One B–Along similar lines, defining a position so that faculty only get to teach at one level of the curriculum also seems like a bad idea. The CCCC Statement on Working Conditions for NTT Writing Faculty recommends giving NTT faculty access to all levels of the curriculum for which they’re qualified. When we drafted that language, that was for the sake of the faculty themselves in order to keep from burning out doing the same thing forever. But now, I would argue that defining positions this way, especially when we simultaneously define those positions as low-paying and insecure, hurts not only the people in those positions, but the disciplines in which those courses exist, the faculty in those areas whose work gets less respect as a result, and so on.
Second–my expectations for what any individual faculty member can/should do aren’t especially high. I wrote on a Facebook comment this morning:
Every time you have the ear of your dean or provost or whoever actually signs off on hiring decisions, make the point as clearly as possible that positions defined by credential, and (I didn’t argue this yesterday but it’s also true) positions defined by locking faculty into one level of curriculum are bad positions. Yes, there are people who will take them, and I’m not questioning anyone’s individual motives for their decisions–but the positions, at their core, are toxic. You may not be able to change their minds about them, but if you say it enough times to enough people, you’ll have a lot better shot at winning the argument than by not saying it.
Sorry if that last part sounds pedantic; I’m trying to be quick. I just want us, collectively as a profession, to stop letting decision-makers off the hook for decisions they make that hurt people.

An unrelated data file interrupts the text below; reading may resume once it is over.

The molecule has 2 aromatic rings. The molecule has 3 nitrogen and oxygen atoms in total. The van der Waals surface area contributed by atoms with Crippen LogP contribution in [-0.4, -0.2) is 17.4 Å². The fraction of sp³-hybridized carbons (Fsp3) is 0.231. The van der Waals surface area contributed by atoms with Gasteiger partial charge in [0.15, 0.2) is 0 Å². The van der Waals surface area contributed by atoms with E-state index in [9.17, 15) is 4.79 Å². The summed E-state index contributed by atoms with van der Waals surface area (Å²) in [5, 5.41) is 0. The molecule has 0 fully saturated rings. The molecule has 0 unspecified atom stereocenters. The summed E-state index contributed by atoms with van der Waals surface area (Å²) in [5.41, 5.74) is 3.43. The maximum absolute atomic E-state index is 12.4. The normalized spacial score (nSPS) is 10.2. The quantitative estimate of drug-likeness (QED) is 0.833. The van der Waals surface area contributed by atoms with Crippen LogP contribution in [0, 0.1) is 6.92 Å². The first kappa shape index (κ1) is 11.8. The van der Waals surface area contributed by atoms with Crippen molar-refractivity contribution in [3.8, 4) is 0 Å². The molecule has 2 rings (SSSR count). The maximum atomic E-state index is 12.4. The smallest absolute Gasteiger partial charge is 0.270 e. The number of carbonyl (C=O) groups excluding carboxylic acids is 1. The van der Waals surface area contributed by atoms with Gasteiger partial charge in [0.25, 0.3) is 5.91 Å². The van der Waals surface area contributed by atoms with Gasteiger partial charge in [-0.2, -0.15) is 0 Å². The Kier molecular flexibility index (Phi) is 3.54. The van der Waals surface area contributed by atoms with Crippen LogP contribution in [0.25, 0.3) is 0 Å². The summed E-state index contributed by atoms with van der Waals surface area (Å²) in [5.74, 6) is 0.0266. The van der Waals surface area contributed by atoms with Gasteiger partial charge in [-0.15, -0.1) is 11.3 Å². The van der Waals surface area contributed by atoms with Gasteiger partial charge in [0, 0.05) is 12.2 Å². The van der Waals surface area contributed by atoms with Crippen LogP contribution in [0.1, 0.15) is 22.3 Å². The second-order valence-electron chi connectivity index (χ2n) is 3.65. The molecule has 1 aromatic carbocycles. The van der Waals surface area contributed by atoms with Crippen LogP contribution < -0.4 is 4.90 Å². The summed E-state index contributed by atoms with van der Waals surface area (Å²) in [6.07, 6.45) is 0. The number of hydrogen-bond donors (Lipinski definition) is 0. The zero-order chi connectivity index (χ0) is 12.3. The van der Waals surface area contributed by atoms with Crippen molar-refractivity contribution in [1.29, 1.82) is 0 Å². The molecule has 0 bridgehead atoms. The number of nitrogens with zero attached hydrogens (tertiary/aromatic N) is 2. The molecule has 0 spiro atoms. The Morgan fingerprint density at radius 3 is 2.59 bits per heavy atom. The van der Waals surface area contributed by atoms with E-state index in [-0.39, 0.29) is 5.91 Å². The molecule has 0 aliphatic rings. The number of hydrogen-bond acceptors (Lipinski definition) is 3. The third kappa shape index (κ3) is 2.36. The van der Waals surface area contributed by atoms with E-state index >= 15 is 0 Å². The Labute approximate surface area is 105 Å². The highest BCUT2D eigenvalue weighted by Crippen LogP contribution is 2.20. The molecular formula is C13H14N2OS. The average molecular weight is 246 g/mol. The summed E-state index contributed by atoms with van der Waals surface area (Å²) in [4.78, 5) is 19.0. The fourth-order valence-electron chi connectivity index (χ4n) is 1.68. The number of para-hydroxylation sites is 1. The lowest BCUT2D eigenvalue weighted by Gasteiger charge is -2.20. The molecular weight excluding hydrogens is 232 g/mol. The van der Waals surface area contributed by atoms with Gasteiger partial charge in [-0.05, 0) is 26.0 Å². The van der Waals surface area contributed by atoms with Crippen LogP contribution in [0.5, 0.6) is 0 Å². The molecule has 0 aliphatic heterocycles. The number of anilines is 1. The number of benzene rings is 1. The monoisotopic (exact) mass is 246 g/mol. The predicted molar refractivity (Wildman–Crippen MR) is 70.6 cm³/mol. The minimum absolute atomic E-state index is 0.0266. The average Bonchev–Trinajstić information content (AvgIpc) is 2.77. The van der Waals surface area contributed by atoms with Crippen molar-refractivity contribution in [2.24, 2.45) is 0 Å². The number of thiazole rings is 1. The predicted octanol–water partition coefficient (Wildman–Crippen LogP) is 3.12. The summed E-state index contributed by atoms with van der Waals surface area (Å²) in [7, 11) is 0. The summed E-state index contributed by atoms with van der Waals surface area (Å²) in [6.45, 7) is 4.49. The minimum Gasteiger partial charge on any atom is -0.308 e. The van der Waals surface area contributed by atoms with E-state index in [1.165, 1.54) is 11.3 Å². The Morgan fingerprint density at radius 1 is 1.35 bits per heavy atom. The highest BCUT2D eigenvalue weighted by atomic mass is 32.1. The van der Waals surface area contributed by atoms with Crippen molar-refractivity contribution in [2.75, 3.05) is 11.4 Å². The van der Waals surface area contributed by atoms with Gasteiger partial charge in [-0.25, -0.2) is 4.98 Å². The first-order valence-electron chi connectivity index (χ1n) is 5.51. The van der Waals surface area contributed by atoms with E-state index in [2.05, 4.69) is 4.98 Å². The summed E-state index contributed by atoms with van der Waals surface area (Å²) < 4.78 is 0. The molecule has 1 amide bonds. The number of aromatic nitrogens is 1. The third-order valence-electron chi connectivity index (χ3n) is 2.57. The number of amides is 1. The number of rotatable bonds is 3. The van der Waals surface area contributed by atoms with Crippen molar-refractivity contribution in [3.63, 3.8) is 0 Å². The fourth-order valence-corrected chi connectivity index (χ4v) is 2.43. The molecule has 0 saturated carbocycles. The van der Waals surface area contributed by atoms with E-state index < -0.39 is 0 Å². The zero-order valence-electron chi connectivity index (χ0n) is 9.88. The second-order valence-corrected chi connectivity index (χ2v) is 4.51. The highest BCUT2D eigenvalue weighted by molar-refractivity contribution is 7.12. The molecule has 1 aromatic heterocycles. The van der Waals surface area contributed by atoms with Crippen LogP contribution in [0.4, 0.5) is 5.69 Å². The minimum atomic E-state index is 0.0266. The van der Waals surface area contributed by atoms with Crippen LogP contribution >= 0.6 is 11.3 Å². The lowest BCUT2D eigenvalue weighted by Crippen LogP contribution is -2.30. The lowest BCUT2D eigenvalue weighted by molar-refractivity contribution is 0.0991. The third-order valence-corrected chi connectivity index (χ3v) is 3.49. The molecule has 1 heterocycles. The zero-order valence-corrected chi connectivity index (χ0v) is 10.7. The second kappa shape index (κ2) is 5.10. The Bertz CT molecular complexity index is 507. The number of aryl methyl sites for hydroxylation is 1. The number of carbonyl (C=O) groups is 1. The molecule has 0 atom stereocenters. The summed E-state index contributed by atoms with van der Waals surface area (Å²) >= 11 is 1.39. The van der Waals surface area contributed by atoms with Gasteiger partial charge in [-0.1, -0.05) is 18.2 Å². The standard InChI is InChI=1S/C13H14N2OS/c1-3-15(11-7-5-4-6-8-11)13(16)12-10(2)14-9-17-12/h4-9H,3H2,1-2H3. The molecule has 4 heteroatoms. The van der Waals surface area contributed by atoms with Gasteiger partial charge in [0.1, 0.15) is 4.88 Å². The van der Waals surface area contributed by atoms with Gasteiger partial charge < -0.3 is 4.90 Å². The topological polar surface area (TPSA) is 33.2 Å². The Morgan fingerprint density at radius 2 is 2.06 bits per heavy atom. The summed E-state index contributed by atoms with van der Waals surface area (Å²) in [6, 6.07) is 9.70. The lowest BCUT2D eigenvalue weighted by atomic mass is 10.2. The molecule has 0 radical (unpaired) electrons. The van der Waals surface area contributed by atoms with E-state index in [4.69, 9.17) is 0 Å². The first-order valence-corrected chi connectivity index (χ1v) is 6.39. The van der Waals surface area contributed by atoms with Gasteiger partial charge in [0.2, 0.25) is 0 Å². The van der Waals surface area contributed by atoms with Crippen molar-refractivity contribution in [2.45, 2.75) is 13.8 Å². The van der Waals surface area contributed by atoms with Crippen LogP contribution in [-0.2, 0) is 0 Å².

Keep telling them it’s wrong; that’s the only thing that even has a chance of getting it made right.
Yesterday, former MLA President (among other titles) Michael Bérubé posted a piece on the Academe blog that contributes to the ongoing (as he points out) discussion of the place of tenure-track/tenured (TT/T) faculty in the system that enables the exploitation of contingent faculty. Titled “Tenure-Track Responsibility and Adjunct Exploitation,” the piece picks up on Kevin Birmingham’s contention in his Truman Capote Award acceptance speech that TT/T faculty benefit from adjunct inequality even if we don’t intentionally create or cause it.
The responses to Birmingham’s and Bérubé’s pieces in substance is pretty much identical: NO I DON’T!!!!! (And before you react to this by assuming I’m talking about you individually, only if you’re one of hundreds I actually saw say this–that is, it’s a pretty common reaction.)
I’m not going to speak for Michael B, an ally with whom I sometimes disagree about details, but I think it’s worth talking about what the word complicity entails. In short (for me at least), the claim is that once your privilege has been pointed out to you, you’re propagating an injustice by refusing to acknowledge and address it.
More specifically: when we deny that the system is tilted in our favor, and that we have access to aspects of the profession that most contingent colleagues don’t (like sabbaticals, reassigned time–I won’t use the term “release time,” travel funding, schedule flexibility, etc), we sound an awful lot like white people sound when somebody points out white privilege, or men sound when somebody points out male privilege. If you’ve ever noticed how defensive people get when somebody observes for them that they have structural advantages that come at other people’s expense, you know what I’m talking about.
Or as Eddie Vedder once put it (in the only Pearl Jam song I still really love), “If you hate something/Don’t you do it too.”